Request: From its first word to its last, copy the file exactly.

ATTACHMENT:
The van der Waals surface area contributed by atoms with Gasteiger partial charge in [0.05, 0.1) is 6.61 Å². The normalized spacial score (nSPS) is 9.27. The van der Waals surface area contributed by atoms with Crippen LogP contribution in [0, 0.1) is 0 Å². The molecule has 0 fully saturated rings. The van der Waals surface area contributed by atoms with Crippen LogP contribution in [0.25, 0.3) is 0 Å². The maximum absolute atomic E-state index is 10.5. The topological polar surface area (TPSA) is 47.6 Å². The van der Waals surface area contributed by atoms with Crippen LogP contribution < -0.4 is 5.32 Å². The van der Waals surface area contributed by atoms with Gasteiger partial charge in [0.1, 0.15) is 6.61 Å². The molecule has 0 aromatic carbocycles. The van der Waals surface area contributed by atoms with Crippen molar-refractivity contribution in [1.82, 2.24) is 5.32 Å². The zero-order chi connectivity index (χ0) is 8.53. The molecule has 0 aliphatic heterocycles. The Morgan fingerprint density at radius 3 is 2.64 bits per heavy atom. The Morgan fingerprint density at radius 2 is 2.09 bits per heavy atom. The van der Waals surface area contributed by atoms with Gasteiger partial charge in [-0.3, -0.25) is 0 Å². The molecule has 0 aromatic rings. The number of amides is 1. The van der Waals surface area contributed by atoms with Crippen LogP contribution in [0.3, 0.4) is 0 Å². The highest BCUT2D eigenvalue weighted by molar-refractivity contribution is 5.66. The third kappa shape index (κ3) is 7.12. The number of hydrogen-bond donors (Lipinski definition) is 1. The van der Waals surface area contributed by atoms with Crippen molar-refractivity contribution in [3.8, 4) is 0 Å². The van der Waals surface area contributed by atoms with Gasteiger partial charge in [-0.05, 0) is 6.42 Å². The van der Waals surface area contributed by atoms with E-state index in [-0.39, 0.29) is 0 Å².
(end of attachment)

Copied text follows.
The van der Waals surface area contributed by atoms with Gasteiger partial charge in [0.05, 0.1) is 6.61 Å². The normalized spacial score (nSPS) is 9.27. The van der Waals surface area contributed by atoms with Crippen LogP contribution in [0, 0.1) is 0 Å². The molecule has 0 fully saturated rings. The van der Waals surface area contributed by atoms with Crippen LogP contribution in [0.25, 0.3) is 0 Å². The maximum absolute atomic E-state index is 10.5. The topological polar surface area (TPSA) is 47.6 Å². The van der Waals surface area contributed by atoms with Crippen LogP contribution < -0.4 is 5.32 Å². The van der Waals surface area contributed by atoms with Gasteiger partial charge in [0.1, 0.15) is 6.61 Å². The molecule has 0 aromatic carbocycles. The van der Waals surface area contributed by atoms with Crippen molar-refractivity contribution in [1.82, 2.24) is 5.32 Å². The zero-order chi connectivity index (χ0) is 8.53. The molecule has 0 aliphatic heterocycles. The Morgan fingerprint density at radius 3 is 2.64 bits per heavy atom. The Morgan fingerprint density at radius 2 is 2.09 bits per heavy atom. The van der Waals surface area contributed by atoms with Gasteiger partial charge in [-0.3, -0.25) is 0 Å². The molecule has 0 aromatic rings. The number of amides is 1. The van der Waals surface area contributed by atoms with Crippen LogP contribution in [0.3, 0.4) is 0 Å². The highest BCUT2D eigenvalue weighted by molar-refractivity contribution is 5.66. The third kappa shape index (κ3) is 7.12. The number of hydrogen-bond donors (Lipinski definition) is 1. The van der Waals surface area contributed by atoms with Crippen molar-refractivity contribution in [3.8, 4) is 0 Å². The van der Waals surface area contributed by atoms with Gasteiger partial charge in [-0.05, 0) is 6.42 Å². The van der Waals surface area contributed by atoms with E-state index in [-0.39, 0.29) is 0 Å².